One of the most enjoyable movies at the festival this year. Destined to be a cult classic, Camp tells the story of a summer theatre camp in upstate New York, it's got the kitsch and humor of Wet Hot American Summer tied up into a touching, if a little hammy, story with musical number that are beautifully choreographed and simply too much fun. Camp has an energy to it's writing and a pool of talent in its performers that guarantees the movie will go far and last for a very long time.

In America
A powerful, near perfect movie about Irish immigrants moving to modern day New York. While it doesn't push too many envelopes thematically, In America is a wonderful film, with performances from the entire cast that should garner plenty of praise. Serious props to the two girls, Emma and Sarah Bolger, who, at six and eleven, give two of the most impressive performances by child actors since Paper Moon.

28 Days Later…
I will admit that I was pretty mad at Danny Boyle. First he axes Ewen McGregor from one of his movies, and then he makes The Beach. I felt betrayed, trod upon and downright pissed off that he could waste himself so stupidly. But he's made one hell of a comeback. 28 days later… is one of the most chilling apocalyptic horror movies I've ever seen. Sure there's the hard to swallow pill of a crazy super-virus that wipes out the entirety of England in about two weeks by turning everyone into zombies, but Boyle digs so much deeper than the B-movie premise. In such a situation where would human nature fall? Do we really think that the survivors would band together and try to save the world? Or would we all try to save ourselves at any cost?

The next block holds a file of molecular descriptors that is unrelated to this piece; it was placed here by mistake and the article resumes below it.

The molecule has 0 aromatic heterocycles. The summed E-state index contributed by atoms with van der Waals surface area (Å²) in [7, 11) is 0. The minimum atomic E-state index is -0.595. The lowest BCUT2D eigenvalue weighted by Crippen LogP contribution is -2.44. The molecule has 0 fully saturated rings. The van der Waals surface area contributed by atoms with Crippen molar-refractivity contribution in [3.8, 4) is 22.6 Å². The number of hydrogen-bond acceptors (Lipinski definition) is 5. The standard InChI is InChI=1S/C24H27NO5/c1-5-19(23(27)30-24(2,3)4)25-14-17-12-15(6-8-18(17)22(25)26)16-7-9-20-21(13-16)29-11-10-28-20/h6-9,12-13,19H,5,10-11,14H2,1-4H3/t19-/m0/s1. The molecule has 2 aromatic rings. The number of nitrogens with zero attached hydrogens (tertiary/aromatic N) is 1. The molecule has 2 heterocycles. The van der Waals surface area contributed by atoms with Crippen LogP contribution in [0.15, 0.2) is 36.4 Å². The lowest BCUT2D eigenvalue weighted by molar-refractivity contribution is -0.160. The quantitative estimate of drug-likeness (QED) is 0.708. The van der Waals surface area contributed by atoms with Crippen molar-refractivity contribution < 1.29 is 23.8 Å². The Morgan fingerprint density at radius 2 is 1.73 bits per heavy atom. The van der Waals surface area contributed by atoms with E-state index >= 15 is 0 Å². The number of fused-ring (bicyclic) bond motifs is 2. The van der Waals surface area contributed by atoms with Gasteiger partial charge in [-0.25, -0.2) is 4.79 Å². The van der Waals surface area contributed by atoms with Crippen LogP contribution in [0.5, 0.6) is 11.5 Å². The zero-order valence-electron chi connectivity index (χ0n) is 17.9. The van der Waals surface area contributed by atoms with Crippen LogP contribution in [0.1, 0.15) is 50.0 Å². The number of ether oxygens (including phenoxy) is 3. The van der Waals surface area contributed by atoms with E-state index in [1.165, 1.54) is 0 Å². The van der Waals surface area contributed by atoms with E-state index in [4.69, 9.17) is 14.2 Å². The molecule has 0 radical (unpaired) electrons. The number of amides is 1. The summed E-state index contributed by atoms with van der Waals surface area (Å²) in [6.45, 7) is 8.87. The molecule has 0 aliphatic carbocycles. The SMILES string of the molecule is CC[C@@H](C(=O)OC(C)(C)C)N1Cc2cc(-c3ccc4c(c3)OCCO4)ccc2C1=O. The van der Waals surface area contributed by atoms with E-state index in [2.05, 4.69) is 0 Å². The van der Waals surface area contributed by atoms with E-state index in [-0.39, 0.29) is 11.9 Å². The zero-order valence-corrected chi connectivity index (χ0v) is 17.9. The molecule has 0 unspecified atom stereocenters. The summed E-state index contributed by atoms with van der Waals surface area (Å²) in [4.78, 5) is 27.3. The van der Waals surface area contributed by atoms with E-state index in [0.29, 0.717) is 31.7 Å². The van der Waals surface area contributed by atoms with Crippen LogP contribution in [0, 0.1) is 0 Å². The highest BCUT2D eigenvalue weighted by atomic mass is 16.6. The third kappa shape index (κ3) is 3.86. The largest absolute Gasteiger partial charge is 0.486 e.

Off The Map
Campbell Scott's directorial debut is a simple sweet superbly graceful movie. Off The Map centers around a poor family living off the land of New Mexico. The desert is painted with almost a fantastical quality, and the movie is delivered with adept and very careful strokes from the actors and the cinematographer, and the director, alike. Such a simple story in anyone else's hands would probably have seemed trite, or dramatic, or boring, or just plain stupid; however the care with which Scott handles this movie proves that he is as skilled a director as he is an actor.

Dot The I
The Buzz was abounding with this one. Mathew Parkhill's first movie (both as the screenwriter and director) was being declared the Memento of 2003 as soon as it premiered. Dot the I is cool beyond words, and a real pleasure to watch. A crafty plot, along with some brilliant writing and acting, and fabulous sets provide for a movie that's as much a ride as it is a work of art. This was mine and almost everyone's favorite movie of the entire affair.


--B.C. Edwards
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[email protected] | February 2003 | Issue 35